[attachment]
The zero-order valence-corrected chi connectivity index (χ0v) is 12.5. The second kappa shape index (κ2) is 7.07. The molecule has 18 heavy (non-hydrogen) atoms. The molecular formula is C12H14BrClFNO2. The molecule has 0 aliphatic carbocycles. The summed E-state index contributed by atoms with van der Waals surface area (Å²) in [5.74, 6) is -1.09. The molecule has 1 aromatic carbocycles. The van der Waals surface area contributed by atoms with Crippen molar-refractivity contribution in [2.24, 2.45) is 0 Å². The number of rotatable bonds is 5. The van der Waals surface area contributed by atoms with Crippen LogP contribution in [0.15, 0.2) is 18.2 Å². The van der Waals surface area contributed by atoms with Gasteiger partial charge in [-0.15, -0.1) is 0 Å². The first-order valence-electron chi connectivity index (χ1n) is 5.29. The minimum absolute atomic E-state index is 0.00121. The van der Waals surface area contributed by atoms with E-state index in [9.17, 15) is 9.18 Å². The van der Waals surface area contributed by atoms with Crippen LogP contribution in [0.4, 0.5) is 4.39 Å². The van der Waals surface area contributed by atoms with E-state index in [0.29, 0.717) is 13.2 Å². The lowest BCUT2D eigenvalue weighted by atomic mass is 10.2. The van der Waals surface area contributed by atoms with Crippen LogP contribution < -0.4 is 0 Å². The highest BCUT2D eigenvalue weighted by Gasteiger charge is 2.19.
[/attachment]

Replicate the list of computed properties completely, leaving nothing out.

The zero-order valence-corrected chi connectivity index (χ0v) is 12.5. The second kappa shape index (κ2) is 7.07. The molecule has 18 heavy (non-hydrogen) atoms. The molecular formula is C12H14BrClFNO2. The molecule has 0 aliphatic carbocycles. The summed E-state index contributed by atoms with van der Waals surface area (Å²) in [5.74, 6) is -1.09. The molecule has 1 aromatic carbocycles. The van der Waals surface area contributed by atoms with Crippen molar-refractivity contribution in [2.24, 2.45) is 0 Å². The number of rotatable bonds is 5. The van der Waals surface area contributed by atoms with Crippen LogP contribution in [0.15, 0.2) is 18.2 Å². The van der Waals surface area contributed by atoms with Gasteiger partial charge in [-0.15, -0.1) is 0 Å². The first-order valence-electron chi connectivity index (χ1n) is 5.29. The minimum absolute atomic E-state index is 0.00121. The van der Waals surface area contributed by atoms with E-state index in [9.17, 15) is 9.18 Å². The van der Waals surface area contributed by atoms with Crippen LogP contribution in [0.4, 0.5) is 4.39 Å². The van der Waals surface area contributed by atoms with E-state index in [0.29, 0.717) is 13.2 Å². The lowest BCUT2D eigenvalue weighted by atomic mass is 10.2. The van der Waals surface area contributed by atoms with Crippen LogP contribution < -0.4 is 0 Å². The highest BCUT2D eigenvalue weighted by Gasteiger charge is 2.19.